Re: The Two faces of journalism
There are critical differences between a leak and a hack.
Besides the expenses leak was not just in the public interest, it was in the public's right to know - being the footer of the bills.
Heather Brooke - the original FOI submitter and journalist at the center has written a superb book covering the travesty of how successive UK governments have tried to keep the public in the dark - only to be completely blindsided by the emergence of the internet and FOI laws.
Putting 2 screens together
Does this mean I can patent my innovative idea of tacking a touchscreen monitor onto the side of a normal PC flatscreen monitor and sue for $MEGA when someone inevitably does it...?
Confusing corporations with people again!
My thoughts are corporates only get in on the game when a social network or blogging service turns popular amongst the great unwashed.
If you're so popular that corporate entities are taking advantage of your service to try and reach wallet^H^H^H^H^H^Haudiences, why not charge corporates to use your network and be done with it?
Re: Mind numbingly simple
Well let's just I happened to be 100 yards away from you on a rooftop with my own precision rifle. I can't see the guy with the machine gun but I can see you sitting there with a scoped rifle about to shoot someone down below... what then?
That's the problem with these 'shoot-first' self-defense laws as exhibited in Florida currently. At what point do you draw the line between standing your ground against someone standing their ground? At what point are you qualified to judge a 'suspicious' person is guilty of committing a crime and it's your place to stop them?
Anyway the discussion was about the death penalty, not hypothetical life or death situations - in this case what to do about the man who already slaughtered those people with his machine gun.
Sadly no matter what punishment is done to him, that's not going to resurrect those people and history shows, it's not going to prevent similar future incidents either. Perhaps there are other useful ways he could be made to compensate?
Protest from a clued up tech community can be effective, but it's still only a minority compared to mainstream ignorance and/or apathy.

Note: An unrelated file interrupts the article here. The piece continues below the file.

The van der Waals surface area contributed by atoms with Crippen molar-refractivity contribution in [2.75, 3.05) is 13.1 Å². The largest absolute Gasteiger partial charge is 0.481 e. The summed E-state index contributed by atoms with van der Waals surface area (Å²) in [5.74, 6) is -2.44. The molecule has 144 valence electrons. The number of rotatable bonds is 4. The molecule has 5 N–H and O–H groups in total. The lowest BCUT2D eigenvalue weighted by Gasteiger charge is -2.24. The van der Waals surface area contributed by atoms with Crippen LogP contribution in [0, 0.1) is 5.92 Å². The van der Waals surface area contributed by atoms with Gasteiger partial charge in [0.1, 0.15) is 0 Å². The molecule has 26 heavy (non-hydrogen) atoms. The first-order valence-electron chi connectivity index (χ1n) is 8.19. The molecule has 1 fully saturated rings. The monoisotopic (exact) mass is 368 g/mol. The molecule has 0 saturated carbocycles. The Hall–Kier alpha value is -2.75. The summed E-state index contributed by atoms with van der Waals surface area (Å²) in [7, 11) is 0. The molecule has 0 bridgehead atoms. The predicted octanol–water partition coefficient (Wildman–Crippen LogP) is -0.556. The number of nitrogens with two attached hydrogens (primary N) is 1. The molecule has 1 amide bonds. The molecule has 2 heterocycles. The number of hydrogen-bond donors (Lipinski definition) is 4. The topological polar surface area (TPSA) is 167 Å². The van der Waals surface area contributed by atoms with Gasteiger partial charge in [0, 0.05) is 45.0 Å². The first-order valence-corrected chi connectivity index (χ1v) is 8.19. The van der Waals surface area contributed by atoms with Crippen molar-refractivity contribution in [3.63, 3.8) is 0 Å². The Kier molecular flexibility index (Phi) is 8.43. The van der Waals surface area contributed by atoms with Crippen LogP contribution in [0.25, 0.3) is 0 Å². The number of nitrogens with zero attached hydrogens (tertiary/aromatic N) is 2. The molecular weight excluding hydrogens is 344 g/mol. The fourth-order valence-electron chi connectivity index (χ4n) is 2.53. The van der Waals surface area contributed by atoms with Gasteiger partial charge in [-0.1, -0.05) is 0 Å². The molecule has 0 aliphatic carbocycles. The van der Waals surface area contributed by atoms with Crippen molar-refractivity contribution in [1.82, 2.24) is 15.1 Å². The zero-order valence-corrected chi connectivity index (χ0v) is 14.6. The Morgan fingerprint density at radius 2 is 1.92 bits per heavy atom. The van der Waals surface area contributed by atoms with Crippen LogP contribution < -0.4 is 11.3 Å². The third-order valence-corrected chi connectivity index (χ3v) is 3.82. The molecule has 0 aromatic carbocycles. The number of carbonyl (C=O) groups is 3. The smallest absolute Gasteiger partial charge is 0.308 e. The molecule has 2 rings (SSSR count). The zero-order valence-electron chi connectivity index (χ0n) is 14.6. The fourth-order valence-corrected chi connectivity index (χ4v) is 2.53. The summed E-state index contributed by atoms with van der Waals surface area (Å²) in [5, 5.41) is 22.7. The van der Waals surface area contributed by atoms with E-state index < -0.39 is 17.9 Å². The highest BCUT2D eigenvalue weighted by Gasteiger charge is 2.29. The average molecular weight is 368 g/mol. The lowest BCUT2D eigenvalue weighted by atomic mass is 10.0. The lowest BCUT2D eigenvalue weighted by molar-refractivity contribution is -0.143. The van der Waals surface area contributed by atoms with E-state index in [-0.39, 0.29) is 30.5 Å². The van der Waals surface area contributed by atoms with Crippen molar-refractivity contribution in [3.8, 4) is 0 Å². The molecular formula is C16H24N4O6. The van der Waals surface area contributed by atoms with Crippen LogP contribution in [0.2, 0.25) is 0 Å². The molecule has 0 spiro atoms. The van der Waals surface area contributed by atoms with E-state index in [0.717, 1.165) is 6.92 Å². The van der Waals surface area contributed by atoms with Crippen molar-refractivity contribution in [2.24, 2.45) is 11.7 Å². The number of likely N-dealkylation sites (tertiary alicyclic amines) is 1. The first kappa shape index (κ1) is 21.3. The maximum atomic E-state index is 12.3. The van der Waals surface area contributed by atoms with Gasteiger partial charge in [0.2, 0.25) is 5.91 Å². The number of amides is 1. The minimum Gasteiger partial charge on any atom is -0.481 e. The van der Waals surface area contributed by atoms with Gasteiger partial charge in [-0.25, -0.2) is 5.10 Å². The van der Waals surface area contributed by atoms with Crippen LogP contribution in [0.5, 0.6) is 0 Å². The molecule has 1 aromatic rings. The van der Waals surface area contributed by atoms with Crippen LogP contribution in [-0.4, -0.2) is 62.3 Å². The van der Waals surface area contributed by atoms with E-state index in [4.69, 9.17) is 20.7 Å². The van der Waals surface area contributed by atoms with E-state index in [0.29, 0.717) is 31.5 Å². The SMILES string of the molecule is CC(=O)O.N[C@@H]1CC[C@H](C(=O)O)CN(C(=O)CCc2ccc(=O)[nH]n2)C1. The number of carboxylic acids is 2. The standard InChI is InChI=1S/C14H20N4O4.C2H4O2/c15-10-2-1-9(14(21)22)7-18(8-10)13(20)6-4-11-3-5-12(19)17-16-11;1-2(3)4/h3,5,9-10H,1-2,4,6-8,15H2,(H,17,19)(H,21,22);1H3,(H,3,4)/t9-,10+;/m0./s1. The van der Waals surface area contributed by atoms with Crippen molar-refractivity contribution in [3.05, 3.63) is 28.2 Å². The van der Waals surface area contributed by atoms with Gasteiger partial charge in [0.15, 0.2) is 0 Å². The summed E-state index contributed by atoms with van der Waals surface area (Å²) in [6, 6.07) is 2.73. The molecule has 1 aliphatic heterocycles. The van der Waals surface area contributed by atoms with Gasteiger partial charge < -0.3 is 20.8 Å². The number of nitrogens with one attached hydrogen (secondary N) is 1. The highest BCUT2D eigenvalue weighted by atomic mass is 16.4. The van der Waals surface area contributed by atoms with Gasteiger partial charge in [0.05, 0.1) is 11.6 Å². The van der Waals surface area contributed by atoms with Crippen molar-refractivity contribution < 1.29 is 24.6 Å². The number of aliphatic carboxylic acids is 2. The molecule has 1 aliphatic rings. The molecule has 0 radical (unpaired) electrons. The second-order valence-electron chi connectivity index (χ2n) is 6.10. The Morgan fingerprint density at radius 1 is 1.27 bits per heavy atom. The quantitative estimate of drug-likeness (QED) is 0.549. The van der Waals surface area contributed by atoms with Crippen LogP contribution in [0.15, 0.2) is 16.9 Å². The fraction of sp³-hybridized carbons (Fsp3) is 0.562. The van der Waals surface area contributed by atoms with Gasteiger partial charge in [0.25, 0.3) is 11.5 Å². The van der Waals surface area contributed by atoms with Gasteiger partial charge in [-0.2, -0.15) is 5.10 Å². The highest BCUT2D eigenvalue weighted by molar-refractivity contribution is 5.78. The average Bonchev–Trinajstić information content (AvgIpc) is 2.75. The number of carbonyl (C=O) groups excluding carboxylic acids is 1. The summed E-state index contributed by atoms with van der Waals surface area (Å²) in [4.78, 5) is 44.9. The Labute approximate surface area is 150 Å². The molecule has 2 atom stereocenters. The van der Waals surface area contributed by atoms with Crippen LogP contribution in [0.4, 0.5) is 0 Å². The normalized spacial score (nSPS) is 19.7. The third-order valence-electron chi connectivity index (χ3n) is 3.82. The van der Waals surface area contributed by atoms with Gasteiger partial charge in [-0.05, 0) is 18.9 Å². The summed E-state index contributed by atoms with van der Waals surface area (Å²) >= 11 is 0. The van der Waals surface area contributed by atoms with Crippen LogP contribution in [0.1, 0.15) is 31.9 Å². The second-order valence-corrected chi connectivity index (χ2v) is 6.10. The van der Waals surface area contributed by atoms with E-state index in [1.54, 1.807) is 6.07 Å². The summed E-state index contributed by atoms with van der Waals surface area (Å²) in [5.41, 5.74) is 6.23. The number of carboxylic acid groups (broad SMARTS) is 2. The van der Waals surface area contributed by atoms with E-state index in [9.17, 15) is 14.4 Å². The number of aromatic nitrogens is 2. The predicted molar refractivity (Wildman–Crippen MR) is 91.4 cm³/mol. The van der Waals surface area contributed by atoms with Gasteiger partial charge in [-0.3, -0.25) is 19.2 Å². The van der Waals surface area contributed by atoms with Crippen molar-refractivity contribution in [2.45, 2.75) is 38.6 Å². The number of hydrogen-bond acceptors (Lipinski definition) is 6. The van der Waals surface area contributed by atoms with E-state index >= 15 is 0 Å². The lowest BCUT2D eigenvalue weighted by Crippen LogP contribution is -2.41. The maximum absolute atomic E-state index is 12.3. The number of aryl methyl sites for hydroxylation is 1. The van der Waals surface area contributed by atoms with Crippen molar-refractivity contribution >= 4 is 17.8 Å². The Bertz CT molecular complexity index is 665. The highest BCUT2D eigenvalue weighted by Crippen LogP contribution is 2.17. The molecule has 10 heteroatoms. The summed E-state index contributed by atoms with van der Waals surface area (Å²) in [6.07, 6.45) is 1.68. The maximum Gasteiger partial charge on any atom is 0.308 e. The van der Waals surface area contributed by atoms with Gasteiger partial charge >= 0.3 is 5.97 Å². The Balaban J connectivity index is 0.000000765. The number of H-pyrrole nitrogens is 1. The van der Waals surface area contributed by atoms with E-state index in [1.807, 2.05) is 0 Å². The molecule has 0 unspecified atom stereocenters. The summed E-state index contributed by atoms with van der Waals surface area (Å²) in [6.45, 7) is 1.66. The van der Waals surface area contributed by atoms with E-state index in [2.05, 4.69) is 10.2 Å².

When I think of what's needed to get these mainstream people to actually understand what is wrong with some of these laws the government tries to introduce, I think protest is the wrong way to go about it.
What the tech community instead should do is lobby some of these politicians to insert some last minute overnight amendments like all the proposed legislation also retroactively applies to mail/vehicles/homes.
Then the bill either gets dropped or vetoed because it's unpalatable, or the bill gets passed and mainstream get literal taste of what the tech community has only been able to express in analogy up until that point.
Re: clothes off too!
Obviously, they shouldn't have asked him to reveal his concealed weapon...
Unbeatable vs Unlimited
Unbeatable = misleading
Unlimited = must be achievable by at least 10% of users
OK, Got it!
Not that either word can be prevented from use, given that the ASA is merely an efficient self-regulatory arm of the ad industry and doesn't actually have any government sanctioned dentures.
Is this not akin to taking your child to the supermarket, telling them they can go and pick one toy; but because you can't be bothered to go to the toy department with them (and don't know how much the toys are worth) you hand over your wallet and send them off whilst you do the shopping?
Then when you find little Johnny/Janice has spent $500 on toys, you sue the supermarket.
Here's a parenting tip, try spending some time with your child at play, supervise their use of the phone/tablet. If you don't have time and need to leave them alone then give them some paper and crayons, a lego project, or some physical game or activity to do - until you do have the time - to play together on the shiny.
Guess what, children have great imagination! They'll make a spaceship or a robot out of a cardboard box (my nephew's latest creation). It could be argued that babysitting them with an iPhone causes them to lose that imagination, instead training them to be nothing more than good little wallets.
For all those infuriated iParents commenting on this thread, I have no idea how you were raised but I was raised in a time when mobile phones were only a sparkle in Martin Cooper's eye. I survived on my imagination and so will your little fart.
But what do I know, I don't have kids so I don't have the parenting certificate that pops out with the placenta.
Re: The problem is...
Thanks for that insight, it clears a few things up.